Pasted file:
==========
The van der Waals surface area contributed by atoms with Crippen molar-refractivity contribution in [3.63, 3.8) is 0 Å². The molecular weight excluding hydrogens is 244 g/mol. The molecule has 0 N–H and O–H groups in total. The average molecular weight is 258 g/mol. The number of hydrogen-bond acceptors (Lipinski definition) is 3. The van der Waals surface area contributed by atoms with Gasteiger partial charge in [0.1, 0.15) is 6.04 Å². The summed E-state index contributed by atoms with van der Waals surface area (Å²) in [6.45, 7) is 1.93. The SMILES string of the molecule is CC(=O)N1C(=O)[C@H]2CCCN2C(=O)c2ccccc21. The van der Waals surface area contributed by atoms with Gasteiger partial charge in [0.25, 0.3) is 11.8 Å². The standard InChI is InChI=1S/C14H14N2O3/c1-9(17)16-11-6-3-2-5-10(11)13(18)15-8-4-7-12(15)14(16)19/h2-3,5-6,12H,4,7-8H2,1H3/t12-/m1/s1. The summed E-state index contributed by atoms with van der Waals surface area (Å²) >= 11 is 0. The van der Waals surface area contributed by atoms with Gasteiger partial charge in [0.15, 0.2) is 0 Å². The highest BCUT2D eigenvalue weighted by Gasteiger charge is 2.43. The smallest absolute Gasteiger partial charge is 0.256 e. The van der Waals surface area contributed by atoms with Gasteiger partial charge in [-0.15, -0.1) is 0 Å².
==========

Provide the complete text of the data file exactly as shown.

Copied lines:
The van der Waals surface area contributed by atoms with Crippen molar-refractivity contribution in [3.63, 3.8) is 0 Å². The molecular weight excluding hydrogens is 244 g/mol. The molecule has 0 N–H and O–H groups in total. The average molecular weight is 258 g/mol. The number of hydrogen-bond acceptors (Lipinski definition) is 3. The van der Waals surface area contributed by atoms with Gasteiger partial charge in [0.1, 0.15) is 6.04 Å². The summed E-state index contributed by atoms with van der Waals surface area (Å²) in [6.45, 7) is 1.93. The SMILES string of the molecule is CC(=O)N1C(=O)[C@H]2CCCN2C(=O)c2ccccc21. The van der Waals surface area contributed by atoms with Gasteiger partial charge in [0.25, 0.3) is 11.8 Å². The standard InChI is InChI=1S/C14H14N2O3/c1-9(17)16-11-6-3-2-5-10(11)13(18)15-8-4-7-12(15)14(16)19/h2-3,5-6,12H,4,7-8H2,1H3/t12-/m1/s1. The summed E-state index contributed by atoms with van der Waals surface area (Å²) >= 11 is 0. The van der Waals surface area contributed by atoms with Gasteiger partial charge in [0.15, 0.2) is 0 Å². The highest BCUT2D eigenvalue weighted by Gasteiger charge is 2.43. The smallest absolute Gasteiger partial charge is 0.256 e. The van der Waals surface area contributed by atoms with Gasteiger partial charge in [-0.15, -0.1) is 0 Å².